MEDC Climatic Hazard

Australian Drought

Australia is prone to a number of climatic hazards and one that occurs regularly is severe

Caused by the a meteorological event called El Nino, Australia suffered from drought
particularly badly in 2002.

The El Nino effect is when normal atmospheric and ocean patterns switch so that
instead of the warm water being found off the west coast of Australia, this switched and
the trade winds now carried warmer water to the east cost of Peru and Chile. This
meant that they got the heavy rain as water evaporated, cooled and condensed and
Australia, with the cooler water, did not get this happening.

The effects of this can be split into economic, social and environmental:





to sell their home and move
elsewhere because could no longer
afford to live in the farming regions


failure led to both local and
national loss of income

Cattle and sheep died

People had to borrow large amounts
of money to buy food for their

Soil erosion due to the severe loss of


Dust storms

Water quality reduced because of
release of toxic algae

As Australia is an MEDC it can respond in a number of ways.

Hosepipe/sprinkler ban for certain things

such as watering the lawn

Time restrictions on water use during the day

Installed high technology irrigation systems to prevent unnecessary water loss

Move surplus water from some regions to other regions that need it

Monitor weather patterns via satellites etc. to predict when will need to start conserving water

Plant drought resistant crops

WaterAid in Mali

The Non Governmental Organisation (NGO) WaterAid was established in 1981, first
helping the country of Zambia. In 2000 it started projects in Mali and continues to
work in the country.

WaterAid prides itself on trying to promote sustainable living for the poorest of
nations. Mali comes into this category and is particularly vulnerable to problems
because of its harsh physical geography. It has very low rainfall and this is decreasing. It
is 65% desert already and desertification is increasing this all the time and only 50% of
people have access to a sustainable water supply.

WaterAid recognised that privatising water in Bamako, Mali’s capital, was leaving the poorest of people in
rural and urban areas without access. They wanted to the national government and other potential donors
that Mali could have a socially and economically stable water supply.

They did the following things to aid Mali

built a new water network

trained local people to manage the system

raised money to keep it working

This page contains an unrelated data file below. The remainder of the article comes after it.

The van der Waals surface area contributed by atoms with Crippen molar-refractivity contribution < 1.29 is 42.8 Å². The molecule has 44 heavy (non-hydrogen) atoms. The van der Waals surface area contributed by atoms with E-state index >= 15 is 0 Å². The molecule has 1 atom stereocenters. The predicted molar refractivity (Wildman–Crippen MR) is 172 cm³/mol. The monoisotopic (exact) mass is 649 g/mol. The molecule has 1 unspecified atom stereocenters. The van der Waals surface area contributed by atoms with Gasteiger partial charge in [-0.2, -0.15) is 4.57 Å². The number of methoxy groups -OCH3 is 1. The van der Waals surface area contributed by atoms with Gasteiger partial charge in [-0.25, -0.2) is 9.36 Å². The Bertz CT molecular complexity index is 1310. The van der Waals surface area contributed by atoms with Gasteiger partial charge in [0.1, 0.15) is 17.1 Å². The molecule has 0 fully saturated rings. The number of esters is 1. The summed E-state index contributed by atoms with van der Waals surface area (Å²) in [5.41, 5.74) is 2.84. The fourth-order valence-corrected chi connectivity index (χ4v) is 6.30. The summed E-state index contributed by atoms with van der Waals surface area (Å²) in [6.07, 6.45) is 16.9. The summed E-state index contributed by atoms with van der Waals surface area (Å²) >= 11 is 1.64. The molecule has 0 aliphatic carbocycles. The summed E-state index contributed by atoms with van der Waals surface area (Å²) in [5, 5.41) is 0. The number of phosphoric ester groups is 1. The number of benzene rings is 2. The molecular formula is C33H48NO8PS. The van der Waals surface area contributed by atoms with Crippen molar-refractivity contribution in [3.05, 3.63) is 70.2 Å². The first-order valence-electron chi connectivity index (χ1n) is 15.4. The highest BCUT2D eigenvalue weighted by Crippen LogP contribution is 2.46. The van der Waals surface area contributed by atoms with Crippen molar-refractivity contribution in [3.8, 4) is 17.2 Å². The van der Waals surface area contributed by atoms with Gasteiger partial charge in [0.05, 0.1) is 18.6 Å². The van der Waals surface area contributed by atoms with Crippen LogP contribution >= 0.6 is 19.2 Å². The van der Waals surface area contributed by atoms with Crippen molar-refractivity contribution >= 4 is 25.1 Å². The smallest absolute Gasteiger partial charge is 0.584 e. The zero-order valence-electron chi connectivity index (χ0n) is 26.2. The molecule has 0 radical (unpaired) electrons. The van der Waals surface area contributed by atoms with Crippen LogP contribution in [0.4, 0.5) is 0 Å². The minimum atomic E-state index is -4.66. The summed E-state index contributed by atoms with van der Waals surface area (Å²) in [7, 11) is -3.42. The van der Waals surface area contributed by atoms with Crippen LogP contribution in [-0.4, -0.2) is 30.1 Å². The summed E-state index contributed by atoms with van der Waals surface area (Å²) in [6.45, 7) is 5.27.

encouraged investment by local people to start improving all the infrastructure

educated people about the importance of a clean water supply

The impact on people was huge, with the health benefits that came from clean water and sanitation having
a significant impact on making the local people stronger and able to attend school and work and thus
encouraging economic growth into the future.

Economic Activity in U.K (S.E.)

Primary Industry

Secondary Industry

Tertiary Industry

Quaternary Industry

Top farm, Huntingdon, is 200 hectares in size and is run as an
agribusiness. On the flat Eastern counties of England, arable
farming is the main activity because of the favourable physical and
human factors.

The area is characterised by gently undulating and low relief and
deep, fertile, drained alluvium boulder clay deposited on chalk.
The area has warm sunny summers (18
C) for ripening crops
and cold winters with frosts that break up soil and kill pests. The
area tends to get 650mm rain mainly in the growing season.

The farm traditionally grows wheat, barley and sugar beet.
Although more perishable crops such as salad vegetables are also
grown. The produce is generally sold to the large nearby markets
in South England, assisted by the excellent communications with
the A1 and the A14.

Although small industry is
found in the area, there is not
a lot of secondary industry as
the area has been through the
deindustrialisation process and
most manufacturing of British
products is done abroad.
Areas further North such as
Newcastle, Manchester and
Liverpool are home to more

The City of London is the most important
concentration of tertiary industry in the U.K. 300,000
people work there and 75% of those work in banking,
finance, insurance and business services. There is also
specialist services such as entertainment and retailing
in the West End. London is seen as one of 3 global
cities, as it offers highly skilled workers, impressive
communication facilities, quality living and working
environment and ability to attract all the sought after
companies in the world.

Cambridge is home to a well known Science Park that offers